Manager as Muse, about Scribner’s editor Maxwell Perkins’ relationships with F. Scott Fitzgerald, Ernest Hemingway and Thomas Wolfe, is also available on Amazon.com and Amazon.co.uk in both print and e-book versions.

If you want to walk with me through Bloomsbury, you can download my audio walking tour, “Such Friends”:  Virginia Woolf and the Bloomsbury Group.

“Such Friends”:  100 Years Ago, late September, early October, 1922, 82 Merrion Square, Dublin; and Great Neck, Long Island, New York

Georgie Yeats, 29, is relieved to be settling into her new home in Merrion Square, Dublin, with her family—her husband, poet William Butler Yeats, 57, and their two children, Anne, 3, and Michael, 13 months.

She bought this posh row house just a few months ago, with her own family money. But they have been living out in the west of Ireland, in the tower Willie bought and named Thoor Ballylee.

Willie has been optimistic about how the newly independent Irish Free State is progressing. Despite the ongoing civil war, the Parliament elected in June has taken their seats and chosen W. T. Cosgrave, 42, as their President.

However, at the beginning of this month Republican soldiers came to the door of Thoor Ballylee and told Georgie that they were going to blow up the bridge over the stream that runs by the tower. She should move the family upstairs. Big of them to give notice.

They ignited the fuses; a Republican told her there would be two explosions. She writes to a friend: 

After two minutes, two roars came & then a hail of falling masonry & gravel & then the same man shouted up ‘All right now’ & cleared off.”

No one was injured. When the Yeats family left for Dublin the stream had poured two feet of water in the downstairs dining room.

Thoor Ballylee flooded

*****

As she got off the train at Great Neck, Long Island, Zelda Fitzgerald, 22, carrying her daughter Scottie, 11 months, took one look at the nanny that her husband, hit novelist F. Scott Fitzgerald, just turned 26, had hired—and fired her.

Scott and Zelda have recently rented a house in this suburb, only a 45-minute drive from Manhattan, and, while Zelda went back to St. Paul, Minnesota, to pick up Scottie from Fitzgerald’s parents, Scott had botched things up as usual.

Scottie and Zelda Fitzgerald

They had come back to New York at the beginning of the month to start a life with less booze and more work on Scott’s next novel and a play he’s writing. But they made the mistake of staying in their favorite place for partying, the Plaza Hotel, and the partying came back too.

A few weeks ago, Scott invited his old Princeton University buddy, critic and managing editor of Vanity Fair, Edmund “Bunny” Wilson, 27, over to the Plaza for an impromptu lunch—lobster croquettes and top shelf illegal liquor. Also joining them were novelists John Dos Passos, 26, and Sherwood Anderson, 46, who was looking a bit scruffy. The bootlegger’s bartender mixed Bronx cocktails (gin, vermouth and orange juice) and the men sat around drinking and whining about how their publishers didn’t promote their books enough.

Dos Passos and Zelda started teasing each other and Anderson, who had only come to be polite, left early.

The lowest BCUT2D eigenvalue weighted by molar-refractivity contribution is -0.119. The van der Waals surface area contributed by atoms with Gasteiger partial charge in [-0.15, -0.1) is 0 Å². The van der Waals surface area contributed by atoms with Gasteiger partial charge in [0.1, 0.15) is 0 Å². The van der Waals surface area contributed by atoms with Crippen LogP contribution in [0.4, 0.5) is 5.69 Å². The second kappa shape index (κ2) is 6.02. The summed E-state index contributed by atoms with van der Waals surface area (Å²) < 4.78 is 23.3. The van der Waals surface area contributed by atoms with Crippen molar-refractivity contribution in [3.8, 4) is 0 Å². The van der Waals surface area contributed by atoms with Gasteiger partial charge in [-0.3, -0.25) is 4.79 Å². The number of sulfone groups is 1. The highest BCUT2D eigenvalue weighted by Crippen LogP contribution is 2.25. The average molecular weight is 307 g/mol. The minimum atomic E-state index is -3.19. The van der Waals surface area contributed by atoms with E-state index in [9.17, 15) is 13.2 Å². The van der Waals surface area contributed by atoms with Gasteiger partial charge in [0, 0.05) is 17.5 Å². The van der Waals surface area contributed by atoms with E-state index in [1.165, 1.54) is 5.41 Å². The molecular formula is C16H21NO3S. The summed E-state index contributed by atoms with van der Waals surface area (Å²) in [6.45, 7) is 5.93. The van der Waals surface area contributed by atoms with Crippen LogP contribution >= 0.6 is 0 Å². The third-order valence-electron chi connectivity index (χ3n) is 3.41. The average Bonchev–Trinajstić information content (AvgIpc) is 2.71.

John Dos Passos

Scott mentioned that, now that he had published two successful novels and just brought out his second short story collection, Tales of the Jazz Age, he and Zelda had decided to rent a house out on Long Island where they could raise their daughter.

So the slightly tipsy Fitzgeralds and Dos Passos got in a chauffeured red touring car and took off to meet up with a real estate agent in Great Neck. None of the houses interested them so they decided to pay a call on their friend, humor writer Ring Lardner, 37, at his home on East Shore Road looking out over Manhasset Bay.

Ring was already drunker than they were, so after only a few more drinks the group headed back to the Plaza. Zelda insisted on stopping at an amusement park along the way so she could ride the Ferris Wheel, and Scott stayed in the car drinking from a bottle that he had hidden there. Dos Passos decided his new friends were going to have a hard time adjusting to strictly domestic life.

After several other house-hunting trips, the Fitzgeralds finally found this lovely home at 6 Gateway Drive, in the leafy confines of Great Neck Estates:  A circular driveway; red-tiled roof; great big pine tree in the front yard; and a room above the garage where Scott can write in peace.

6 Gateway Drive, Great Neck

Zelda took off to retrieve Scottie in St. Paul, leaving Fitzgerald to hire servants and a baby nurse. He sure has screwed that up.

Despite his recent writing success, and encouragement from his publisher, Scott really isn’t making enough to afford the rent, the servants, the laundress, the nurse, the country club, the theatre tickets, the restaurant bills, and the Rolls Royce (second hand) that living in Great Neck requires.

Zelda doesn’t care. The finances are his problem.

“Such Friends”:  100 Years Ago… is the basis for the series, “Such Friends”:  The Literary 1920s. Volumes I through III, covering 1920 through 1922 are available at Thoor Ballylee in Co. Galway, and as signed copies at Riverstone Books in Squirrel Hill, Pittsburgh, PA. They are also available on Amazon.com and Amazon.co.uk in print and e-book formats. For more information, email me at kaydee@gypsyteacher.com.

Later in the year I will be talking about the centenary of the publication of T. S. Eliot’s The Waste Land at the Osher Lifelong Learning Institutes at Carnegie-Mellon University and the University of Pittsburgh.

Manager as Muse, about Scribner’s editor Maxwell Perkins’ relationships with Fitzgerald, Ernest Hemingway and Thomas Wolfe, is also available on Amazon.com and Amazon.co.uk in both print and e-book versions.

If you want to walk with me through Bloomsbury, you can download my audio walking tour, “Such Friends”:  Virginia Woolf and the Bloomsbury Group.

“Such Friends”:  100 Years Ago, Late September, 1922, 23 rue de Boitie; and Morgan, Harjes et Cie, 14 Place Vendome, Paris

Olga Picasso, 31, is recuperating at home after an emergency operation.